Using bb-ref neutralized batting you get

Year Age G PA AB R H 2B 3B HR RBI SB BB SO HBP SF BA OBP SLG OPS RC Gact
2011 19 38 136 122 26 31 6 0 5 21 4 11 29 2 1 .254 .324 .426 .750 17 40
2012 20 129 641 553 161 200 29 8 34 102 55 76 129 5 7 .362 .438 .627 1.065 152 136 


That is 1930 as a New York Yankee.
   149. PreservedFish Posted: October 01, 2012 at 01:38 PM (#4250049)
.362/.438/.627 if playing in Yankee Stadium.


So that was like what Jimmie Foxx hit, except with crazy fielding and running. I think he's close enough to Ruth that it's not silly to compare them, which is all that WAR would ask of you anyway.

I give the nod to Ruth in deference to his one start that year, a complete game victory.
   150. Ron J2 Posted: October 01, 2012 at 01:39 PM (#4250051)
Can you explain what revisions to the formula went into effect within the last year that retroactively reduced Albert Pujols' 2003 WAR from 10.9 to 8.4?

I understand there is some variation as the normalized standards evolve, but 2.5 wins is a massive drop. Both his defense and offense were dropped >1 run.


One of the Sean's explained the changes that were made.

A) 2003 is the first year of BIS defensive numbers. TotalZone liked Albert's defense in LF (+10), BIS didn't (-4). I think it's likely that the BIS numbers are closer to the truth.

B) The runs per win calc was re-worked.

From the WAR explained link that Sean mentions. (Version 1.0 being the version that was carried by baseballprojection.com)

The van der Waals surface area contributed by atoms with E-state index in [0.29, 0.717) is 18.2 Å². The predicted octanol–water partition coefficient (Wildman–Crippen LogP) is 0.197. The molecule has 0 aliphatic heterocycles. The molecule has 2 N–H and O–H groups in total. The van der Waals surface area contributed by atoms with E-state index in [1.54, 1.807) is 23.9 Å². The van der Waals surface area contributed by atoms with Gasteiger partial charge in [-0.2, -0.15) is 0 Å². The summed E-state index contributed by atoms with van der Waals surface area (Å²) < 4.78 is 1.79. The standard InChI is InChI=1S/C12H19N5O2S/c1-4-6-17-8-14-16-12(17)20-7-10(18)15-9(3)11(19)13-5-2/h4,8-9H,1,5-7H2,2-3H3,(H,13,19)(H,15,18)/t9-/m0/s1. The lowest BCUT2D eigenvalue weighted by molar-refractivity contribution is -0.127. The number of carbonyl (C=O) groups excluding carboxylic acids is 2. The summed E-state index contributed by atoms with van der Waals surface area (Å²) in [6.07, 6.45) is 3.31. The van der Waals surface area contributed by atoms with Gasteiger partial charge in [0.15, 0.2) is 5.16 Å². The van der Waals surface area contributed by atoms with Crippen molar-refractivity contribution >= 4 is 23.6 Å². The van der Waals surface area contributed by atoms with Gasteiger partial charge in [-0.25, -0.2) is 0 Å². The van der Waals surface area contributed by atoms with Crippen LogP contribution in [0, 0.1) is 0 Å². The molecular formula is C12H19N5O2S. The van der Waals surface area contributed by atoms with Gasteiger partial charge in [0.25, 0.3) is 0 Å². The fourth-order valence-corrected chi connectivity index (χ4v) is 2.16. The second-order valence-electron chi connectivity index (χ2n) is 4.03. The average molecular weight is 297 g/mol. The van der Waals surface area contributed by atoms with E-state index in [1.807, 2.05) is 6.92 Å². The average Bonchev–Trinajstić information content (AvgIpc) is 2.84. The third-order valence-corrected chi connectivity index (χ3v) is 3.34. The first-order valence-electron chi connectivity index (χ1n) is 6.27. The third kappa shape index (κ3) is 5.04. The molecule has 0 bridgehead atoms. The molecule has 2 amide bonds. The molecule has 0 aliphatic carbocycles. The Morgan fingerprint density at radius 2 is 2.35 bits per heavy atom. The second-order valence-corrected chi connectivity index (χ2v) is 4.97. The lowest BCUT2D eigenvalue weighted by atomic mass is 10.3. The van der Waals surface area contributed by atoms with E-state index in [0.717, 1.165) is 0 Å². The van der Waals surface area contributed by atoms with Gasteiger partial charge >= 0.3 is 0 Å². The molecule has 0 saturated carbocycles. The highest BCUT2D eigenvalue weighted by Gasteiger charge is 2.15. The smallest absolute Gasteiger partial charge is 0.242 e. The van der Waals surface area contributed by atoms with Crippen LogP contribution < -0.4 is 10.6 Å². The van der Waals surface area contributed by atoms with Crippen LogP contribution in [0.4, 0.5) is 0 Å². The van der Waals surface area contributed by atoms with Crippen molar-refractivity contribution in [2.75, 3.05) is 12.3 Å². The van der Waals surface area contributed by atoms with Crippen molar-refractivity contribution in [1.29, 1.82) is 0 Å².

Version 2.0, May 2012

Previous to launch of 2012 WAR numbers we undertook a top to bottom evaluation of our WAR numbers and added a number of improvements.

Switch from BaseRuns for batting to an advanced wRAA metric.
Folding ROE, infield singles, SO vs. Non-SO into wRAA.
Excluding pitchers' hitting and averaging by league rather than year from the league averages for wOBA and wRAA.
Estimation of CS numbers for leagues they are missing.
Use of Baseball Info Solutions Defensive Runs Saved from 2003-present (in our view the most advanced defensive metric).
Use of a player-influenced runs to win conversion for both batters and pitchers based on PythagenPat.
Use of a player-specific park factor for pitchers weighted by actual appearances in each park.
After a preliminary WAR calculation, we fine-tune the replacement level on a playing time basis, so the total WAR in each league is very consistent year-to-year.
dWAR now contains the position component as we feel this better captures player defensive value. In our view, even a poor defensive catcher is likely equally valuable to a good defensive first baseman in terms of team defense.